Chicago-based musician Vic Mensa rose to fame with his 2013 debut INNANETAPE and follow-up debut album The Autobiography. But that’s not all: He decided to turn to rock music with his project 93PUNX, which tackled mental health on songs such as their Good Charlotte collab “it’s a bad dream.”

Since the start of his career, Mensa has also been vocal about his own experiences regarding mental health and the importance of having conversations surrounding the subject.

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As a musician and activist, Mensa speaks out against issues such as homelessness, gun violence, racism and incarceration, among others, whether it’s appearing on the Defund The Sheriff compilation to defund the Los Angeles County Sheriff’s Department or 93PUNX performing at a rally to protest ICE. He also makes a point to talk about these issues in conjunction with mental health.

“The toll of injustice on the human spirit is depression,” Mensa says. “It’s taxing to live in a racist society. It’s taxing to live in a carceral society.” He launched the nonprofit organization SaveMoneySaveLife in 2018, which seeks to empower people of color through the arts.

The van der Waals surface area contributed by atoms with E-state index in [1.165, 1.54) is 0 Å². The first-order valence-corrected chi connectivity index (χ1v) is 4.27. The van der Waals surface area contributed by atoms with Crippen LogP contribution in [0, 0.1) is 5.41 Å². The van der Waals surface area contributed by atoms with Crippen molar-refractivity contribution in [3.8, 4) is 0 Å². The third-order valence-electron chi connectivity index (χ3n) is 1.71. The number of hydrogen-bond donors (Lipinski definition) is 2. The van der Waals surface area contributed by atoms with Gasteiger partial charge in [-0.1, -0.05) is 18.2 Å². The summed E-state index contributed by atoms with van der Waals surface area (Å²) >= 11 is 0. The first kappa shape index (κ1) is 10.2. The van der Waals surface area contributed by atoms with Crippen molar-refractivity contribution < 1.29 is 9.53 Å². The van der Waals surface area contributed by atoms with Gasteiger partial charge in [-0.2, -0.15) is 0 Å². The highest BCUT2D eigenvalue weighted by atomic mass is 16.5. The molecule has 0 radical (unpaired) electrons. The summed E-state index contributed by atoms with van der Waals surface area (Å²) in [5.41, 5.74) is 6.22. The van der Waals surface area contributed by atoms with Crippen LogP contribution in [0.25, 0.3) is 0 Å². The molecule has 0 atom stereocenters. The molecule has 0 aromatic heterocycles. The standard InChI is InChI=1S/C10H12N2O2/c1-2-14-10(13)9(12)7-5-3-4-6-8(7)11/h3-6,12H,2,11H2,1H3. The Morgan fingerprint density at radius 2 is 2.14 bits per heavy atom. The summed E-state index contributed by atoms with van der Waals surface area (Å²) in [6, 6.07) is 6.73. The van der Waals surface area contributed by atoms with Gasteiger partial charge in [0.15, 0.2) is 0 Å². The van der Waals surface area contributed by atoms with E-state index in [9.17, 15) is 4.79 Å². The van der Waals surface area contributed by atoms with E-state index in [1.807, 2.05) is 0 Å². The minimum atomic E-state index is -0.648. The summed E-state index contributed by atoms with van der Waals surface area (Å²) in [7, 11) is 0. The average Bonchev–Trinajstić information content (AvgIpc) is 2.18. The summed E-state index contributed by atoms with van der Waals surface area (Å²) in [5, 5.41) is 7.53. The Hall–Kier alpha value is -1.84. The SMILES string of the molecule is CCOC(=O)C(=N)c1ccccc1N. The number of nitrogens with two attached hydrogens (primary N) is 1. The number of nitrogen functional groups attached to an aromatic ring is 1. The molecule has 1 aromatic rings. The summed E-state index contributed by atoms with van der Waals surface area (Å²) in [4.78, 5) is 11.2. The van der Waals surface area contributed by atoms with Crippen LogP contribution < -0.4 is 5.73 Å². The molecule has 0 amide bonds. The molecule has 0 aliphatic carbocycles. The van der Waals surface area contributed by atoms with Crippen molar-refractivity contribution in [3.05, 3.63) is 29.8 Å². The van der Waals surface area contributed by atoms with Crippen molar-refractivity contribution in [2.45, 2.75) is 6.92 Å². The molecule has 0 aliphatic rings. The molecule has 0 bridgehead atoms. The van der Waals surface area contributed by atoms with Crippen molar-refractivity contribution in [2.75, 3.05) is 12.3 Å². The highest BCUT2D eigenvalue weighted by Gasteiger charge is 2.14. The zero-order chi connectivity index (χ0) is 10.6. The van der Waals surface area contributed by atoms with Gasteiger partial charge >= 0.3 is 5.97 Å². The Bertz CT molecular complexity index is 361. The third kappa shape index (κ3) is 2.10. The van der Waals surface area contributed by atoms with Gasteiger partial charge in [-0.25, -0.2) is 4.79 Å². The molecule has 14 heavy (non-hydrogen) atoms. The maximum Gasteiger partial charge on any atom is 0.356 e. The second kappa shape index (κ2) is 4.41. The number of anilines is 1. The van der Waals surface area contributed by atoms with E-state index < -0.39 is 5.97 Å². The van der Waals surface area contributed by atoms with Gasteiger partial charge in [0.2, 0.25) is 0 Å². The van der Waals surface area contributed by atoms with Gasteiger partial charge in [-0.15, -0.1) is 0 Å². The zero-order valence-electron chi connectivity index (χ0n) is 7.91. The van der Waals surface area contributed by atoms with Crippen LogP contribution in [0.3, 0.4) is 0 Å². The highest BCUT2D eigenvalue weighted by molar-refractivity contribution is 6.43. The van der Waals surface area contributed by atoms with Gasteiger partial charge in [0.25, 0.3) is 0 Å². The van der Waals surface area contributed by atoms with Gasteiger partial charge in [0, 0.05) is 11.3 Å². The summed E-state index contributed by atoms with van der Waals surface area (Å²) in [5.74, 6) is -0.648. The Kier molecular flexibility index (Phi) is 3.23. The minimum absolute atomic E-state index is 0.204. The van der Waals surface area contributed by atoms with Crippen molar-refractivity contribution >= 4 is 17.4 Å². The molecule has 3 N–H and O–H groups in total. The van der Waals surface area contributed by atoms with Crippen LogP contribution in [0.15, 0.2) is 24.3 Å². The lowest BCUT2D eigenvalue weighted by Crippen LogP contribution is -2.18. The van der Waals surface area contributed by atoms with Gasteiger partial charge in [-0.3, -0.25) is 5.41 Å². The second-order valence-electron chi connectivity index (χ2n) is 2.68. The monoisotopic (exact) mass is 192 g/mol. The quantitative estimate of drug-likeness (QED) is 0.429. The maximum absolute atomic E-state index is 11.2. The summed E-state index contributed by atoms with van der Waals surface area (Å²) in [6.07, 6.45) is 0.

Mensa got on a Zoom call with Alternative Press to discuss the relationship between mental health and music: how creating music can often help with processing and healing but how it’s often difficult for artists to release such personal and emotional work, especially in an industry that profits off that. He speaks candidly about how reflection, meditation and avoiding drug use have helped him take care of his own mental health. And even though he does want to push for change, his honesty and transparency come from a place of genuine personal catharsis that his music provides for him.

You’ve been very vocal about mental health and the importance of speaking out about mental health for years. What kind of positive changes have you seen in the conversation surrounding the subject, and what still needs to be improved?

I would say perhaps in hip-hop, it’s become more of a commonly addressed topic. I don’t know that I would necessarily label it as change. I’ve seen efforts for change, though, which is all you can really do. And some people in the music industry have started to speak about the role of labels in subsidizing and supporting their artists’ mental health, and some labels that I’ve heard of [are] hiring therapists.

Artists are often very troubled people. And record labels make so much money from their trouble, and that shit really sells. I was having a conversation with somebody about how you turn on the radio and you might be hearing songs by three or four dead artists that are all more successful posthumously than they were alive. And the record labels are benefiting from that greatly. That’s just one example of a way that the music industry profits from the pain of artists. Rap music is so often born of pain.